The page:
For the average middle-income millennial, life is a day to day hustle. Your parents tell you what a disappointment you are everyday, so you work hard to live up to their expectations. You study diligently and get into University, all so you can work a day job that requires you to pretty much drown yourself in work, and still be worried about making ends meet. Things have only exacerbated since the pandemic, with a general mood of rage and resentment polluting the air, so much so that we’re all one tipping point away from going ballistic on an innocent passerby.
This is the premise of Beef, with two strangers taking out their angst and anger about their situations on each other because they don’t have any other outlet. Amy’s (Ali Wong) been in negotiation with Forsters CEO Jordan (Maria Bello) for 2 years, in the hopes that the company acquires her plant business. She wants to cash out and take a break, which would give her more time with her husband George (Joseph Lee) and daughter Junie (Remy Holt). Danny’s (Steven Yeun) situation is more dire: he wants to buy his parents some land so they can come back to America and retire, but is struggling to make ends meet as a contractor.
Yeun has made quite a name for himself over the past few years, churning out memorable performances in Burning, Minari and Nope. He’s incredible here as Danny, able to channel both Danny’s anger and despair, fleshing him out as a decent guy who keeps digging himself into a bigger hole because he keeps betting on things to turn around – only they never do. I’ve only seen Wong in comedic roles, so I’m blown away by her acting range and performance in Beef. She has a perpetual fake smile plastered over her face, constantly projecting this calm persona she doesn’t truly feel, all while seething on the inside. The pair also have fantastic chemistry with each other. It has an almost dangerous edge to it, a primal volatility, especially since we’re unsure where this course of rage will take them.
Neither of them have a proper support system to help them deal with the stress they’re facing. When George asks Amy about her day, he doesn’t truly want to listen, cutting her off before she gets to the negative parts. Danny wants to be close to his younger brother Paul (Young Mazino), but coming from two different generations means that neither of them understands the perspective of the other. Paul just wants to live in the moment, and only do things that he wants to do, while Danny’s always looking to the future and barely lives for himself. There’s a recurring scene in the series which involves Danny chowing down burgers from Burger King, but he does so quickly and without any sense of relish. In fact, we don’t see Danny enjoying himself in any scene with food. Even at a buffet he isn’t eating to satiate but to get bang for his buck. There’s nothing pleasurable in his life.
It’s the same for Amy. Her relationship with George is empty and doesn’t provide her with anything, and her attempts to connect with Junie never really get anywhere. This leads to dangerous outcomes, like pursuing her beef with Danny till the ends of the earth, all so she can alleviate the dissatisfaction in her life. Each of them start out small, like defacement of private property, before things escalate and they get closer to the people in each other’s lives in order to inflict maximum damage. Creator Lee Sung Jin isn’t afraid to give us flawed, even villainous protagonists, but what’s most alarming is how relatable they are. I’ve never instigated a stranger into an episode of road rage, but that anger so palpable in each of them is something I recognise in myself. It’s frightening to feel such resonance in a TV show, but that is the power of Beef.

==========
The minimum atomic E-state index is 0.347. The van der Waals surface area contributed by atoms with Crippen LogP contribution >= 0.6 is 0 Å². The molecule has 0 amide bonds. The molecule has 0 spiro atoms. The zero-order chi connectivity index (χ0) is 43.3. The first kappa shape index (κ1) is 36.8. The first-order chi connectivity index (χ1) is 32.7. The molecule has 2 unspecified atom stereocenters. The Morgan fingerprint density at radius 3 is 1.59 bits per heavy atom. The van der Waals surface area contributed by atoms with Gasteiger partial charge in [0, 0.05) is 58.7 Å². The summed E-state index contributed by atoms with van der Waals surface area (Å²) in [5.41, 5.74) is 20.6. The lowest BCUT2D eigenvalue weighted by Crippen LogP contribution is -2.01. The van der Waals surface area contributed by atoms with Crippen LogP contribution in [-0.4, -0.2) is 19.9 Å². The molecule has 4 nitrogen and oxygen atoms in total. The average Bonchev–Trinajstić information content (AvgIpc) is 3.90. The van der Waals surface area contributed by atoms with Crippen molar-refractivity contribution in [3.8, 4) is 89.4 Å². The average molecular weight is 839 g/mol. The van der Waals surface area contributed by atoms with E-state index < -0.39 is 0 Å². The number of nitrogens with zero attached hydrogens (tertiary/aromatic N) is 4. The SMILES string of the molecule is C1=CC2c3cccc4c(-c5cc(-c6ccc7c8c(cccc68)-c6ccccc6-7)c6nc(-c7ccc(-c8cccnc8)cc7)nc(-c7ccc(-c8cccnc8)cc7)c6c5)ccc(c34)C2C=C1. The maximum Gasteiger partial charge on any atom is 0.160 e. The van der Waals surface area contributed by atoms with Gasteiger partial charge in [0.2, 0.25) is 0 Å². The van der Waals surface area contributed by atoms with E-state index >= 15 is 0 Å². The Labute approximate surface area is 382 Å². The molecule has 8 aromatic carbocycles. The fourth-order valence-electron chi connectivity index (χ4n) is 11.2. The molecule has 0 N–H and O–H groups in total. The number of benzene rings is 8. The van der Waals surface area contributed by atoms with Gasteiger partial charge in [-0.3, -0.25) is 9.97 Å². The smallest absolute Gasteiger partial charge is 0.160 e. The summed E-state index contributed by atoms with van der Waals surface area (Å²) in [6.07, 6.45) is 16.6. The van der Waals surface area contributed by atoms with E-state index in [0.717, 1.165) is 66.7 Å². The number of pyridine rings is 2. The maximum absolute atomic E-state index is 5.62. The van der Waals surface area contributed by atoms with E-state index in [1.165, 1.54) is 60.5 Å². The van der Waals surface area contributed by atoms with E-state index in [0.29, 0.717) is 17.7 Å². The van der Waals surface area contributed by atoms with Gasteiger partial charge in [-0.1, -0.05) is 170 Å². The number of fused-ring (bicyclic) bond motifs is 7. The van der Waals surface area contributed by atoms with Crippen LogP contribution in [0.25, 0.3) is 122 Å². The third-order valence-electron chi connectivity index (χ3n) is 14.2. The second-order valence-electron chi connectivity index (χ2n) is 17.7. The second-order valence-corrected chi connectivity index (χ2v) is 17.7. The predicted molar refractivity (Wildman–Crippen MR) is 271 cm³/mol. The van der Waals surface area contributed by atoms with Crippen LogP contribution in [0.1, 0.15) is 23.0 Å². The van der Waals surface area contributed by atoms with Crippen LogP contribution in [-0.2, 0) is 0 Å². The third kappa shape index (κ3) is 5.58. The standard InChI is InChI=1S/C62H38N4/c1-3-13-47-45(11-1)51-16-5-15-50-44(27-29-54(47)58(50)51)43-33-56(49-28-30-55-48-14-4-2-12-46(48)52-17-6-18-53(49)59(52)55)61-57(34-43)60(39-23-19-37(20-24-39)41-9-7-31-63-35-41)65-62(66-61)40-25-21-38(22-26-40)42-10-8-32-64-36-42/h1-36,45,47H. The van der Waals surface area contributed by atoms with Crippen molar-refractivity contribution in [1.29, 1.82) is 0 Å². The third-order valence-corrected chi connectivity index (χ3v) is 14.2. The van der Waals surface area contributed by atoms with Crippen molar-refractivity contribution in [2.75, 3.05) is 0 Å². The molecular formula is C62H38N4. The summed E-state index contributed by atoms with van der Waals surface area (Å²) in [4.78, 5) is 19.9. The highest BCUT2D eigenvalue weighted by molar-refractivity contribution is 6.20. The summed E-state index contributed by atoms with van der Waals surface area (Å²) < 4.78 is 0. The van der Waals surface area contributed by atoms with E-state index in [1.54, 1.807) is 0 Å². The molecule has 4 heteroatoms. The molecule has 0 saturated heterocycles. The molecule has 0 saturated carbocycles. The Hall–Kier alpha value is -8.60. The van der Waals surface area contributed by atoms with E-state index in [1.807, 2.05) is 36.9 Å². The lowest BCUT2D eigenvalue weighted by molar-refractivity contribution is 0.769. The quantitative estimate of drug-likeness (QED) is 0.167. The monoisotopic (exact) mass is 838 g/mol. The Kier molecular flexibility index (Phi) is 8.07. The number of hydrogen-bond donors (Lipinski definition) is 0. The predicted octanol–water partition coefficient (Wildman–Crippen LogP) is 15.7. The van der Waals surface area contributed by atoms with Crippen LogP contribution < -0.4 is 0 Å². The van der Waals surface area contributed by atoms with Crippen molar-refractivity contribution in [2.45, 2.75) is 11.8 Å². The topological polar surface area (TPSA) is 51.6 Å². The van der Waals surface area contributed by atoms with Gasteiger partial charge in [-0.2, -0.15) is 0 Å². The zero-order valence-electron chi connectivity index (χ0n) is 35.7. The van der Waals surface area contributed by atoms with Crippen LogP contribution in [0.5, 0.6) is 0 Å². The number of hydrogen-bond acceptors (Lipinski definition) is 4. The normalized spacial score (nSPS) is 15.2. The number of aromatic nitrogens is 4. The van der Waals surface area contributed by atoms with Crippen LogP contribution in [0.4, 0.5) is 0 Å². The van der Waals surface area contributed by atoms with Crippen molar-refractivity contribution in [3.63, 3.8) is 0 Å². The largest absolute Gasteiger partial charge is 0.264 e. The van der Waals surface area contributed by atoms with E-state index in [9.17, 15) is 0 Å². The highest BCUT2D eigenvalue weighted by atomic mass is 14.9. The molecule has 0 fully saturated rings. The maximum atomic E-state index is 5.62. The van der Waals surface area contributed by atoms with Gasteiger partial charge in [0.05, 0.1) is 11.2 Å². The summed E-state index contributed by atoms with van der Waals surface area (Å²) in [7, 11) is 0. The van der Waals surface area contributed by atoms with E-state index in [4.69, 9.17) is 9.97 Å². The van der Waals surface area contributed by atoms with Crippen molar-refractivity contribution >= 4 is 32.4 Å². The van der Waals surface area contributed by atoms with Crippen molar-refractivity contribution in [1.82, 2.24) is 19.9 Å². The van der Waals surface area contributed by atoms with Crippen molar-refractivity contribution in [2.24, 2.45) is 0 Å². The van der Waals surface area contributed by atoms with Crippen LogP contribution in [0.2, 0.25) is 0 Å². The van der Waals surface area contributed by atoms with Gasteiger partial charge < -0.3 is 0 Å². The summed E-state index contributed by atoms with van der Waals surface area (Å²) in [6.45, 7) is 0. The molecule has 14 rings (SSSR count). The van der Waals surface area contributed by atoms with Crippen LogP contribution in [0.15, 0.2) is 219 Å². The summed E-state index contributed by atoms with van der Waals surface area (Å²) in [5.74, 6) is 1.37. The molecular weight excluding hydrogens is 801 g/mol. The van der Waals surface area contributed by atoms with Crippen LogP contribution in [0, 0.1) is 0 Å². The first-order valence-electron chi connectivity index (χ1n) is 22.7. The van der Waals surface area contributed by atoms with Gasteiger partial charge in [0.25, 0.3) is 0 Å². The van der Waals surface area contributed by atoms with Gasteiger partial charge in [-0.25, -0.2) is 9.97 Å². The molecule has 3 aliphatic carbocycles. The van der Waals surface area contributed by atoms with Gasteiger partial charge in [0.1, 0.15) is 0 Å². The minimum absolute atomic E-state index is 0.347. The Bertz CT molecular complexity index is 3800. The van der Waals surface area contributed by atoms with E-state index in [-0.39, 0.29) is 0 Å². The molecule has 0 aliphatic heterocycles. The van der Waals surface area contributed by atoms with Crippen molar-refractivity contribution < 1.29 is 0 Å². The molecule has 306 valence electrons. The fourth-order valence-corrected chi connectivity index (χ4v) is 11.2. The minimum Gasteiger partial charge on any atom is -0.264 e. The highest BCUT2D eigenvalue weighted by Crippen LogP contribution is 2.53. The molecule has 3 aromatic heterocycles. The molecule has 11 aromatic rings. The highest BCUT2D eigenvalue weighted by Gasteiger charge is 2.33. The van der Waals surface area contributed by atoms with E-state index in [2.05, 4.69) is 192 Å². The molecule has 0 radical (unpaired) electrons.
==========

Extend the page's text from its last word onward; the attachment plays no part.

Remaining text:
The soundscape is very anxiety inducing, especially the first 15 minutes of the series, where we feel the anger boil over and spill out into a crazy display of road rage. The 2000s needle drops, like songs from Hoobastank and Incubus, inundates the show with a certain nostalgia, a yearning for a simpler time when life didn’t suck so much. The constant close-ups of both Yeun and Wong throughout the series allow us to experience every single nuance of emotion that crosses their faces, and as mentioned, both actors do a such a stellar job with the material, be it the dramatic or more comedic sides of the writing. David Choe, who plays Danny’s cousin Isaac, is hilarious. Whether he’s yapping about massage chairs or having outbursts in ramen restaurants, you’ll find yourself laughing even when it doesn’t feel entirely appropriate.
I’ll be surprised if I can find a TV show that tops Beef for me this year. You are encouraged to heartily indulge in this fantastic meal of excellent television, but maybe meditate a little before you do.
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A24 has done it again. Beef is delicious, incendiary stuff, with delectable performances from leads Steven Yeun and Ali Wong, and material that has such resonance that it might be a tad difficult to swallow.
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